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Wildfire near Ruidoso hits 50% containment; no cause yet known

UPDATE # 14: The origin of the Three Rivers Fire remains unknown and under investigation but fire crews are at the halfway mark exterminating the fire.

National Forest Service officials said Tuesday that the wildfire is 50 % contained as crews extend fire control lines along the southern part of the blaze in steep terrain near Mescalero Apache Tribal lands.

The blaze began on April 26 and has consumed over 7,000 acres.

UPDATE #13: The Three Rivers Fire burning near Ruidoso reached 40% containment on Saturday, according to the U.S. Forest Service.

The blaze remained at 7,033 acres, with officials noting that "the perimeter of the fire has not grown for over a week."

Firefighters said control lines had now been completed along the west side of the fire coming down from the Big Bear area. Isolated smoke could still be seen from smoldering trees, but officials indicated it's not uncommon for smoldering to occur for weeks after a wildfire.

The forest service announced a new closure order for the Three Rivers Campground and trailhead, adding that the White Mountains Wilderness area and all trails within it would also remain closed. Officials said camping, picnicking and hiking should only take place outside of the Bonito Corridor.

UPDATE #12: The Three Rivers Fire burning near Ruidoso was 33% contained on Thursday at 7,033 acres, the U.S. Forest Service said Thursday.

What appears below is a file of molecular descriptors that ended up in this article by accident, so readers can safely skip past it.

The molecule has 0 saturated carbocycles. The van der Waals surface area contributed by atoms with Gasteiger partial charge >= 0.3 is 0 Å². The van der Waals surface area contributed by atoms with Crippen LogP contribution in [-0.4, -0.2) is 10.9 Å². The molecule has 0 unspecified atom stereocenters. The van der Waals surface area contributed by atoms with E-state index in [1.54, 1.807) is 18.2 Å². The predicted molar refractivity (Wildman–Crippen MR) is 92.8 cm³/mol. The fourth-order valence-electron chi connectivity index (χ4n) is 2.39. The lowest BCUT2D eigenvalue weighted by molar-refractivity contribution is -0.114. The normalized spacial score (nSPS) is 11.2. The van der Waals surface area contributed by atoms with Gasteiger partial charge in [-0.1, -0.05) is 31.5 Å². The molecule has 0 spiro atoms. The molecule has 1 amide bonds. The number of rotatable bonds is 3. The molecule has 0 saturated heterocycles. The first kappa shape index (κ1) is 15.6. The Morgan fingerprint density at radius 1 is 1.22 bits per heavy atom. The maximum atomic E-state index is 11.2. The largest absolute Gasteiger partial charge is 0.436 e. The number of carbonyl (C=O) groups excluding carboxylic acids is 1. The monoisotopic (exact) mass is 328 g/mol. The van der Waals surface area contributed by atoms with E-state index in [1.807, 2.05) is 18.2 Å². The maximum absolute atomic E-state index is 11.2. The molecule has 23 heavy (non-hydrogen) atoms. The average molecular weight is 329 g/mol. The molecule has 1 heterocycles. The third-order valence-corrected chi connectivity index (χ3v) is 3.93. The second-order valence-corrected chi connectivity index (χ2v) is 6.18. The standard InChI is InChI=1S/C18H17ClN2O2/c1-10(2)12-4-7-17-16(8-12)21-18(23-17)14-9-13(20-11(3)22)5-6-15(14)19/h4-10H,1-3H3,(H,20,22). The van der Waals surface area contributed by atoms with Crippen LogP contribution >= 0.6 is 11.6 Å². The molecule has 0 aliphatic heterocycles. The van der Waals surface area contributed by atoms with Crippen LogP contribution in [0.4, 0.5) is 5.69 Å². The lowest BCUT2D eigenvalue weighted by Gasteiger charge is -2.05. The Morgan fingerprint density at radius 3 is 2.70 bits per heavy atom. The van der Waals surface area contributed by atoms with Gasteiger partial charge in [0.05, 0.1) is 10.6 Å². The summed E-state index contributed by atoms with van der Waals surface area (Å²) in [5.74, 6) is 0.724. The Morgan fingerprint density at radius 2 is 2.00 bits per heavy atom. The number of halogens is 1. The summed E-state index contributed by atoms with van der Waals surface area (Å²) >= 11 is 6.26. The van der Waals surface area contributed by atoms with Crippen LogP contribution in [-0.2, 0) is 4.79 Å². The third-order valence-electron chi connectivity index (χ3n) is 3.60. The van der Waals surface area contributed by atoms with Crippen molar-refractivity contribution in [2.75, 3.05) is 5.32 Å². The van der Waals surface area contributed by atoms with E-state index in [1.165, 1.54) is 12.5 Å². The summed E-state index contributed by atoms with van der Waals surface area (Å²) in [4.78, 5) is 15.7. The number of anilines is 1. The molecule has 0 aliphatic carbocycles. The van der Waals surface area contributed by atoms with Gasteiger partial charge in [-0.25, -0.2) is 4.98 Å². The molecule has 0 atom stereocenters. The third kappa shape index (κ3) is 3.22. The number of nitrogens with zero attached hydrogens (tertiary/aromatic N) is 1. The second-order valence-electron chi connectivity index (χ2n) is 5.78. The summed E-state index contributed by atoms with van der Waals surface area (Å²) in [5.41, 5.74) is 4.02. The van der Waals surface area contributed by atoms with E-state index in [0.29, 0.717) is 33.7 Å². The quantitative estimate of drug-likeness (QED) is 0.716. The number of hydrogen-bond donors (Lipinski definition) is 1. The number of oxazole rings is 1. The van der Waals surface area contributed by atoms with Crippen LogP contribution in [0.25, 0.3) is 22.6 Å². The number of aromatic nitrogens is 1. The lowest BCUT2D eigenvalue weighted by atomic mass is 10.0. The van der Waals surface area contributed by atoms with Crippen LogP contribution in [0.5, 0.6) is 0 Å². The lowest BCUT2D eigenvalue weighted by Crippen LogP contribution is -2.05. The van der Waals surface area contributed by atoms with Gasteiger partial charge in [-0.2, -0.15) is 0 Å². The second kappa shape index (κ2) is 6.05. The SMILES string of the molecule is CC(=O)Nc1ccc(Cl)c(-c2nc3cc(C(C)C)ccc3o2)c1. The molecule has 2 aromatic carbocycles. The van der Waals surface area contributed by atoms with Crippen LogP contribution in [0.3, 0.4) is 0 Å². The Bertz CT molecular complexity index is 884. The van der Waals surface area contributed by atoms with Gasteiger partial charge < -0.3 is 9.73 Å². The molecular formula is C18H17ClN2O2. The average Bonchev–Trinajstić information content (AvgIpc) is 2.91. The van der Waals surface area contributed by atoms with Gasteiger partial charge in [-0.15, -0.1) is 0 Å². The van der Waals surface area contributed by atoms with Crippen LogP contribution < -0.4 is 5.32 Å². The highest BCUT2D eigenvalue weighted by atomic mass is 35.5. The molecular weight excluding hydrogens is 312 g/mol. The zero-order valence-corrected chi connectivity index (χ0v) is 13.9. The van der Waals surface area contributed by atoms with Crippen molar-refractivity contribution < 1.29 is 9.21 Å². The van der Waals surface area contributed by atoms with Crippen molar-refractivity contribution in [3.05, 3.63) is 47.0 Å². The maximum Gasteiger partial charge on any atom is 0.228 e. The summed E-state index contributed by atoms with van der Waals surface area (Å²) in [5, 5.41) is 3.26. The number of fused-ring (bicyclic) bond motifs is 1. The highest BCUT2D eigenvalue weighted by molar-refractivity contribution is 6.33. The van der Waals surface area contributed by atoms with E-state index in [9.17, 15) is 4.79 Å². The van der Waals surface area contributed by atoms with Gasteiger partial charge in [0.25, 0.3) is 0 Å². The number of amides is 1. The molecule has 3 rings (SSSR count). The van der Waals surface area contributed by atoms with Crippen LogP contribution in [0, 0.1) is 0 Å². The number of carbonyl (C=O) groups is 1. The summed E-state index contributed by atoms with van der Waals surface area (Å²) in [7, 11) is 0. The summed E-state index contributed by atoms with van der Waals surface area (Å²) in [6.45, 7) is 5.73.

"The perimeter of the fire has not grown for several days," the forest service said in a Thursday statement.

In addition to knocking down hot spots in recent days, officials said "firefighters have been diligently extending control lines south in an area of particularly steep terrain, hooking around the small portion of the fire that had crossed onto Mescalero Apache tribal lands near Indian Creek."

UPDATE #11: Forestry officials said Wednesday that "considerable progress" had been made by crews in strengthening control lines along the perimeter of the Three Rivers Fire that has been burning for over a week near Ruidoso.

Containment was put at 30%, although officials estimated it could be July 4th before the blaze is entirely knocked down. Right now, the only closure orders due to the wildfire is a portion of the White Mountains Wilderness and Three Rivers Campground.

More details are available by watching the video briefing below.

UPDATE #10: Officials on Tuesday reported no growth in the Three Rivers Fire burning near Ruidoso, citing moderate winds and precipitation in helping keep the fire at 7,020 acres and 23% containment.

"Although most of the surface fuels within the fire’s perimeter that would allow the fire to carry and grow are gone, un-burned areas within can continue to smolder for weeks," the U.S. Forest Service said in a statement Tuesday.

With the fire's intensity "drastically decreased," officials said the number of fire crews being utilized would decrease, with some being assigned to other wildfires in the region.

Those firefighters remaining will be focused on continuing to strengthen fire control lines and extinguish hot spots, the forest service said,

UPDATE #9: Despite strong winds over the weekend,  officials said Monday that fire lines were holding and "significant progress" had been made in containing the Three Rivers Fire burning near Ruidoso.